Sciatic nerve reconstruction: Limb preservation after sarcoma resection

Marta Melendez, Keith Brandt, Gregory R.D. Evans

Research output: Contribution to journalArticlepeer-review

20 Scopus citations


Limb salvage for extremity sarcoma has become the standard of care when possible. This review attempts to determine the outcome of sciatic nerve reconstruction after surgical tumor resection. The authors' objective was to determine the clinical value of extremity salvage with such a defect. Five patients (two male, three female) were selected from a department database at The University of Texas M.D. Anderson Cancer Center between 1995 and 1999 who met the following criteria: lower limb tumor resection involving a gap in the sciatic nerve with subsequent nerve autograft reconstruction. An additional patient who underwent primary sciatic nerve neurorrhaphy was also included. The average tumor size was 203 cm2. The most common tumor histology was spindle cell sarcoma. The average autograft length was 13 ± 3.2 cm with one to four cables employed. Currently, 3 patients are still alive. Four of the 5 patients who received sciatic autonerve grafts reported partial distal sensory recovery subjectively. The patient who underwent primary neurorrhaphy has both motor and sensory innervation 42 months after surgery. Although not ideal for all patients, sciatic nerve reconstruction is a viable option for those willing to undergo limb preservation. Notable limitations to daily activity do not appear to be present, and patients are able to ambulate with or without assistive devices. With aggressive rehabilitation, some patients are able to function quite well with this bioprosthesis. Patients should consider, however, that their extremity is on loan. Substantial wound complications or infections may ultimately lead to amputation.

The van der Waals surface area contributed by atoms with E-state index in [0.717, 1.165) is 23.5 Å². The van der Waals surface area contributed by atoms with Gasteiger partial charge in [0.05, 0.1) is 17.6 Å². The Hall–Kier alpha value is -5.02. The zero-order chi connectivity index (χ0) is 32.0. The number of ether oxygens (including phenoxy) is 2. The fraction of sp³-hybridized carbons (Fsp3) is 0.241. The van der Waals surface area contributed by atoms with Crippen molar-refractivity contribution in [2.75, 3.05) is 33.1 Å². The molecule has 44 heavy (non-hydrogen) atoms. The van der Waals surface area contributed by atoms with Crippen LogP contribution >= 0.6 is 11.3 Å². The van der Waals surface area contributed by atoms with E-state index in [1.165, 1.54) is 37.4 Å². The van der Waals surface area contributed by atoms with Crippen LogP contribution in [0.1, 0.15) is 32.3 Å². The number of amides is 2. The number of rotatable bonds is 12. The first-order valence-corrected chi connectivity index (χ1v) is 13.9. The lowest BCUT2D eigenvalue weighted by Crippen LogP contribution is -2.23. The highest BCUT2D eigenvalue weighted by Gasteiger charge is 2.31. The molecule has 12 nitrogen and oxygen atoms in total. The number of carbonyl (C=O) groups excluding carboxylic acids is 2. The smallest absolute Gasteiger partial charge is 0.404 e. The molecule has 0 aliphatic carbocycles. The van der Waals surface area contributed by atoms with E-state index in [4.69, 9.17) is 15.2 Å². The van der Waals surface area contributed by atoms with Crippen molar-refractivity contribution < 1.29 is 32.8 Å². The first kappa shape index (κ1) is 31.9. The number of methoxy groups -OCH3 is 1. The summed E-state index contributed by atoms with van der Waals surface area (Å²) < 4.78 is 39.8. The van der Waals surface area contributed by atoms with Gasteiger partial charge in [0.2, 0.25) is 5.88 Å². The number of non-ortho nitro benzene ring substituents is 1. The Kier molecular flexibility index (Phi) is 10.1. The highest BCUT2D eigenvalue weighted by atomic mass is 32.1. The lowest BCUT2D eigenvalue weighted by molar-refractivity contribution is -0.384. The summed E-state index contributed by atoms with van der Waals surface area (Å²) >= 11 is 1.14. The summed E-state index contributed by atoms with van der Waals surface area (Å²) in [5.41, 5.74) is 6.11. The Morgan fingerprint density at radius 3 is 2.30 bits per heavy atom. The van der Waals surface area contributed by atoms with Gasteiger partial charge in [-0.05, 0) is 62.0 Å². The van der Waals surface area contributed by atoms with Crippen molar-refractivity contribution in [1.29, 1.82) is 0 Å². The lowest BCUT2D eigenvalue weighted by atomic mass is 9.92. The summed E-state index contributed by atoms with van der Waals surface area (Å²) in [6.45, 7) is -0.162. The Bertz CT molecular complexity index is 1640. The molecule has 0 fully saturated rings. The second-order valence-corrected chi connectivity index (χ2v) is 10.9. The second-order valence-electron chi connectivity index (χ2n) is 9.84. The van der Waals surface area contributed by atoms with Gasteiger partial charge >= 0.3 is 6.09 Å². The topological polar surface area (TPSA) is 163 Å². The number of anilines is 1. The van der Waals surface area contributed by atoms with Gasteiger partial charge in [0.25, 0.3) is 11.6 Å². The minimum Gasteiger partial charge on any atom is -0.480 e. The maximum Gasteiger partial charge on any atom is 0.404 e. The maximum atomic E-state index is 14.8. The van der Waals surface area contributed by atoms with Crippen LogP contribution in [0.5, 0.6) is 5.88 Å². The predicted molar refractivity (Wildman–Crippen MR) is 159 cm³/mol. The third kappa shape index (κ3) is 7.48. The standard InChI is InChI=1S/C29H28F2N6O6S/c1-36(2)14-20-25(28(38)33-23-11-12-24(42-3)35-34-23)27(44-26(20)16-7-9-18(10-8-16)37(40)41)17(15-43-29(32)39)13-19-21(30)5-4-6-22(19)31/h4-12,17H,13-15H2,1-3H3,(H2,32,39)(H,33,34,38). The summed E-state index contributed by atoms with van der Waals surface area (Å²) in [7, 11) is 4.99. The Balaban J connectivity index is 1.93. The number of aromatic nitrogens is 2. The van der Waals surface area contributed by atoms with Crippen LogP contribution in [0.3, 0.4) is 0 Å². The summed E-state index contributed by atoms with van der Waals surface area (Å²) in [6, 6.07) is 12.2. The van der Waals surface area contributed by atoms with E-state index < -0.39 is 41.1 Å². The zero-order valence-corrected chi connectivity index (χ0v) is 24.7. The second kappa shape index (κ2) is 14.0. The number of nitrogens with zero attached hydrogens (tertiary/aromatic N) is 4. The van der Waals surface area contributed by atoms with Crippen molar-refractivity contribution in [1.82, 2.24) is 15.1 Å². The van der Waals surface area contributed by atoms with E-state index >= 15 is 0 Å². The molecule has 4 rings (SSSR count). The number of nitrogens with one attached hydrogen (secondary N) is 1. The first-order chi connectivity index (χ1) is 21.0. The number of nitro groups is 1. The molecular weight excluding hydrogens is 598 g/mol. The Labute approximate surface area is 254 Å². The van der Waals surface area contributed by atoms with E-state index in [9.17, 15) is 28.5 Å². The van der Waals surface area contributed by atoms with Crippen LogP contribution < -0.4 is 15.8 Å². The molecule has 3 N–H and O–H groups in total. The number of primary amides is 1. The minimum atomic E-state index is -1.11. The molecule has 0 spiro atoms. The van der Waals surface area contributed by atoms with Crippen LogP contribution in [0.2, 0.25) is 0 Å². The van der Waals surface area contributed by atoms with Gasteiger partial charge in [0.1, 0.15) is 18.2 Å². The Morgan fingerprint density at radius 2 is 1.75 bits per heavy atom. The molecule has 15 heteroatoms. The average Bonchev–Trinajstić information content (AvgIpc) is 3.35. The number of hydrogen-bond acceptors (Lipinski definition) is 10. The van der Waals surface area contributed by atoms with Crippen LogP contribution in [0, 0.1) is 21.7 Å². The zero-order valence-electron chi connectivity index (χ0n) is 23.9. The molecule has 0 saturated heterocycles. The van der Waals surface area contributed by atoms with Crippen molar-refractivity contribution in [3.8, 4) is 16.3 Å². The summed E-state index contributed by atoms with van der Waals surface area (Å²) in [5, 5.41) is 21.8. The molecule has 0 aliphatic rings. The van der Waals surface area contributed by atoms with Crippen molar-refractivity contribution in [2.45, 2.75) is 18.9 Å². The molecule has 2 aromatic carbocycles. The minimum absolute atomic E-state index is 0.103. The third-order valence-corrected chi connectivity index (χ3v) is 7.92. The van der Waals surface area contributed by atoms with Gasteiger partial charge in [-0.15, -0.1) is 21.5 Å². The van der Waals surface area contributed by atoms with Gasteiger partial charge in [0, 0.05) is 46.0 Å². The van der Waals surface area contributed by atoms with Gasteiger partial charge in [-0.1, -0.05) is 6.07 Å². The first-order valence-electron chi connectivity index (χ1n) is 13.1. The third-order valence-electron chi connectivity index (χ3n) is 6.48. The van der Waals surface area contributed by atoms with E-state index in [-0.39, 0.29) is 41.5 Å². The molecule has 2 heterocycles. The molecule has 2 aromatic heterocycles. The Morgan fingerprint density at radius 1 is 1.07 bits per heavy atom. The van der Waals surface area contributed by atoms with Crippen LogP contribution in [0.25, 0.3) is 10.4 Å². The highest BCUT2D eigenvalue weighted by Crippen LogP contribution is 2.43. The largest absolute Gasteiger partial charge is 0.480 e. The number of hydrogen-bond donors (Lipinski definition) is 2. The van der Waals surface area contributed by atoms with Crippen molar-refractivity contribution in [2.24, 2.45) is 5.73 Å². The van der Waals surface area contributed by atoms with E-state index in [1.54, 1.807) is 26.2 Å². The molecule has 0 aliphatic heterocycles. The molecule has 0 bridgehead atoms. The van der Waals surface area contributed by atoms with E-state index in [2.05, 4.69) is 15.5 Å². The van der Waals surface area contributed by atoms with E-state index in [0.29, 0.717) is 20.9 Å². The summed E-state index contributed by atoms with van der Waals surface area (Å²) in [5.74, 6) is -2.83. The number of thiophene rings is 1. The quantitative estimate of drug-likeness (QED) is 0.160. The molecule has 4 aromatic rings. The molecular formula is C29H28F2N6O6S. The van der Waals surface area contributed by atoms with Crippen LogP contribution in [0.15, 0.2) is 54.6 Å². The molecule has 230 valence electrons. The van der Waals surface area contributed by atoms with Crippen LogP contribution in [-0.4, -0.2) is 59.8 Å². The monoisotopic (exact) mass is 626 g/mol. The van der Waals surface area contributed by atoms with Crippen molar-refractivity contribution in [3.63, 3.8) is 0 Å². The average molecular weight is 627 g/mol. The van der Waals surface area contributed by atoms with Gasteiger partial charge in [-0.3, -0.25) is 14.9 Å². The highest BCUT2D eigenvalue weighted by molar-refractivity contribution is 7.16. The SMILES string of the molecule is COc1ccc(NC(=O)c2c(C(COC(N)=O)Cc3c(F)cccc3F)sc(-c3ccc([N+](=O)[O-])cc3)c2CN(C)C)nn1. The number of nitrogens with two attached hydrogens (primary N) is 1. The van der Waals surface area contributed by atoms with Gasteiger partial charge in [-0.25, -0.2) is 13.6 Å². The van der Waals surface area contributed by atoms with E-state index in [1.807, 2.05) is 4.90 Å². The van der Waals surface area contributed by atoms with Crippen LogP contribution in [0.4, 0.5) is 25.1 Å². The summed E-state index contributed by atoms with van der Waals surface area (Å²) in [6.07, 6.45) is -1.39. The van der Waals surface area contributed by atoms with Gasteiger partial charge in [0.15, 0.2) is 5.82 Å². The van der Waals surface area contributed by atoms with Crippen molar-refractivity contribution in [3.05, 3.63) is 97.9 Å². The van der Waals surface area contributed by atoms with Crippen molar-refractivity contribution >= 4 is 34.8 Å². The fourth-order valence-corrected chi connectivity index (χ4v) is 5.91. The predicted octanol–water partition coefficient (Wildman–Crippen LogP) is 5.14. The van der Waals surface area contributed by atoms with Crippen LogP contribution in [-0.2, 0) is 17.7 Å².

Original languageEnglish
Pages (from-to)375-381
Number of pages7
JournalAnnals of Plastic Surgery
Issue number4
StatePublished - 2001


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